Heritage is one of the key areas in this regard (National Sites and Monuments Service (SSMN), European Heritage Days) and a long-term approach must be taken: today’s buildings are tomorrow’s heritage.
The OAI is a member of numerous international organisations:
the International Union of Architects (UIA), the Architects’ Council of Europe, the International Federation of Consulting Engineers (FIDIC), the European Federation of Engineering Consultancy Associations (EFCA), the European Network of Architects’ Competent Authorities (ENACA) and Euroka (the group representing all the architectural associations of Luxembourg and its neighbouring regions in France, Belgium and Germany), among others.
With a view to instilling a more holistic approach, the OAI has developed Maîtrise d’œuvre OAI (OAI project management) – MOAI.LU. It is a methodology for cooperation between OAI-member architects and consulting engineers, intended to optimise the process of drawing up a project execution plan.
It offers a comprehensive and smart response to the current challenges with creating a resilient living environment that enables people to live together in harmony. In other words, MOAI.LU contributes to ensuring balance through a project execution plan drawn up jointly, taking account of users’ needs, the project sponsor’s economic interests, the requirements of public authorities, etc.
Art in construction and public spaces
Launched in 2021, the Art in Situ OAI contest forms part of a broader awareness-raising campaign intended use creative ways of better incorporating art into construction and public spaces, in particular by the public sector, in line with the legislation on this subject.
The idea is that, for three years, the OAI offices/Forum da Vinci will host an installation/artwork that fits with the site. The OAI undertakes to pay for the production of the selected project and the artist’s fee.
The piece will remain the property of the artist, who will be able to take it away after the installation is dismantled. During the exhibition period, the selected artist also undertakes to take part in a series of conferences and other events on their process, on the work itself and on the issues posed by the site. The process of creating the piece will be documented in a film and a publication (print and online).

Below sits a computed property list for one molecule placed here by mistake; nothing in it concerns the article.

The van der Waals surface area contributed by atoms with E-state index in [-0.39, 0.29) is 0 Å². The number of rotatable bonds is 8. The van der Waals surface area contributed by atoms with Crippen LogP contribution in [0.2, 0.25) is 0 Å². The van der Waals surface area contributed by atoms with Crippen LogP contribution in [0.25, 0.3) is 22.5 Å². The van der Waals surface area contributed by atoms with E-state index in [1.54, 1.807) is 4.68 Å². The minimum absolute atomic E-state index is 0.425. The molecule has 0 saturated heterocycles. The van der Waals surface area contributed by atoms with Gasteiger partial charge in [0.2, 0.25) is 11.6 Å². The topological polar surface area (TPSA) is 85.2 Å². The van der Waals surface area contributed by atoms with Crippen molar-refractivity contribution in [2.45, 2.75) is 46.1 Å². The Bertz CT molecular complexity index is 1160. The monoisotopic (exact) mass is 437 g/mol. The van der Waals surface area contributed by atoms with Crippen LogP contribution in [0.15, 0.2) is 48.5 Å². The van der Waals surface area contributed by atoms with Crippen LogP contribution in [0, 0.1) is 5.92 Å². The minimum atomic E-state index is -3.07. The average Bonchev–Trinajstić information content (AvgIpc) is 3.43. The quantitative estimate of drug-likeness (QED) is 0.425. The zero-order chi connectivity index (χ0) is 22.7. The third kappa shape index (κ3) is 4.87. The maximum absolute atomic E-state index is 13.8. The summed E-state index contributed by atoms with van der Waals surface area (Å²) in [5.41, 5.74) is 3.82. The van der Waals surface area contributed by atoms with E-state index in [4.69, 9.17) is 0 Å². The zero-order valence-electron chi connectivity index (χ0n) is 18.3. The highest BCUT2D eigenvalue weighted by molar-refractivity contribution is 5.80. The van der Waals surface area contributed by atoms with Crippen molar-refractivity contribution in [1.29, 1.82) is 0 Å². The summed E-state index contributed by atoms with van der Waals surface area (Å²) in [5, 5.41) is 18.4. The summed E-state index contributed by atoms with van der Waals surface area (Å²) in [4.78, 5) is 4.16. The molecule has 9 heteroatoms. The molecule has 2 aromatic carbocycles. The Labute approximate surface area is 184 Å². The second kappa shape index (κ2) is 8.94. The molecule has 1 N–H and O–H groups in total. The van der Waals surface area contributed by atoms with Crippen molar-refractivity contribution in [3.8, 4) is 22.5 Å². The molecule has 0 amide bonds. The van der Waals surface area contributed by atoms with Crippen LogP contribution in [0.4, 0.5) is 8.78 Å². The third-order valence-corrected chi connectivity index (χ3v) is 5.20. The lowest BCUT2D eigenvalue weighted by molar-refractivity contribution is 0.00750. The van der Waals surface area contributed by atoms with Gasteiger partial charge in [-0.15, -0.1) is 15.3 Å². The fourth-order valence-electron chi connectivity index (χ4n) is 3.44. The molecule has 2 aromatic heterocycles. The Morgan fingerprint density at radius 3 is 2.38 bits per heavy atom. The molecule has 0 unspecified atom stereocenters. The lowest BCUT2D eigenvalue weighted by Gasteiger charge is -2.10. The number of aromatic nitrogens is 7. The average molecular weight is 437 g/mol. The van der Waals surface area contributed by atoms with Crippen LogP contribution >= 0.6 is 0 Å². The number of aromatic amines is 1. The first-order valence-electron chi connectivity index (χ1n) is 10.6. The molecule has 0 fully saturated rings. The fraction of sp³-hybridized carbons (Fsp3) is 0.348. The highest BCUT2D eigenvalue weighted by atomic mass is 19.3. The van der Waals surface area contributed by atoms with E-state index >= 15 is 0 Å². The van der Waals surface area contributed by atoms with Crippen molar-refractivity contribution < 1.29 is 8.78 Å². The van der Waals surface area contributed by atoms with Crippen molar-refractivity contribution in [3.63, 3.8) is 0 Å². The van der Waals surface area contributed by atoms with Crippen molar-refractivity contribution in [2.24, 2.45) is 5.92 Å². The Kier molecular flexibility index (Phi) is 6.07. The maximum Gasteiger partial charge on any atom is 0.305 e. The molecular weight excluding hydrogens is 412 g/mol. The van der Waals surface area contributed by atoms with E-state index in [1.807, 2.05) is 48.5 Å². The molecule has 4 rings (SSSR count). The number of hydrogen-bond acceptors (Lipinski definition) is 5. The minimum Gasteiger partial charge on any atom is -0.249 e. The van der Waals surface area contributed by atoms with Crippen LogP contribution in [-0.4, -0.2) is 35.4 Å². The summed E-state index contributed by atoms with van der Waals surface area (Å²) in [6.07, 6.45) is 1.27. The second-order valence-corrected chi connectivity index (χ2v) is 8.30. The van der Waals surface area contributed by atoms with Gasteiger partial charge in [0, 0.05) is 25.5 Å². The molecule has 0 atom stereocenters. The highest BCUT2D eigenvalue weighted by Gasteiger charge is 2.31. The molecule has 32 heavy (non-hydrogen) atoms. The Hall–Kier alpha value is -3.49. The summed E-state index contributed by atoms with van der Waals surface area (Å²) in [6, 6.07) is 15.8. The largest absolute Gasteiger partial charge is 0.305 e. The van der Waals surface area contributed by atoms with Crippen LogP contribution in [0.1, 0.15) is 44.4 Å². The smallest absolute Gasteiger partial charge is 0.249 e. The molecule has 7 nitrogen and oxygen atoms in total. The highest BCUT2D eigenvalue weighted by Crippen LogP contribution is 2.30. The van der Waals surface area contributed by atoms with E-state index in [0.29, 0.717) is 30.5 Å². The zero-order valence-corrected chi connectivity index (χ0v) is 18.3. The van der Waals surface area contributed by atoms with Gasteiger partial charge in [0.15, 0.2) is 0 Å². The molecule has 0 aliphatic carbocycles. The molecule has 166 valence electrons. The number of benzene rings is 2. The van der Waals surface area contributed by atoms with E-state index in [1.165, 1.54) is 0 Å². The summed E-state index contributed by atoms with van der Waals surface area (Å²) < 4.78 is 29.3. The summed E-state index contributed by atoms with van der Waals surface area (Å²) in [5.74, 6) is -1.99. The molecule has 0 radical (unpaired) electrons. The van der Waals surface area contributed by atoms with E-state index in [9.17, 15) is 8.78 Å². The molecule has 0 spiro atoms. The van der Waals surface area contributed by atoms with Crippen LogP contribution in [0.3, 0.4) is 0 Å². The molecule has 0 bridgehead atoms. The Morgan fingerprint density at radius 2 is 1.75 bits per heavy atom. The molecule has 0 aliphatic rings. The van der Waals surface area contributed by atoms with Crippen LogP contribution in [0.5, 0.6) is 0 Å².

How can you find out about architecture, engineering and urban planning in Luxembourg?
Numerous initiatives set up by the OAI can give an overview of Luxembourg’s architectural and technical riches.
Placed under the patronage of His Royal Highness the Grand Duke, the OAI Bauhärepräis is awarded every four years to private or public project sponsors who, through completed project, have managed to champion high-quality architecture, engineering and urban planning. It highlights and showcases the relationship of trust that has enabled the partnership of project sponsors and designers to express themselves particularly fruitfully.
At a time when the Grand Duchy is undergoing profound change in its urban and village spaces due to intense demographic pressure, the OAI Bauhärepräis underlines the know-how of those who are shaping the Luxembourg of today and tomorrow thanks to project sponsors committed to the culture of building and are developing a setting for the people of the country to live together in harmony.
Why a prize for project sponsors?
1. To honour the exemplary partnership between project sponsors, on the one hand, and the team of architects/consulting engineers, on the other, and their joint contribution to Luxembourg living environments.
2. To inspire and motivate future project sponsors.
3. To offer a great chance to discuss the way in which we build and live together; the Bauhärepräis Special Prizes cover themes that are very current, such as heritage, ecology, habitat, accessibility and encouraging young people.
4. To boost the impact of new ideas and know-how in Luxembourg.
5. To dare to hear the opinions of a highly qualified jury, totally independent of the OAI.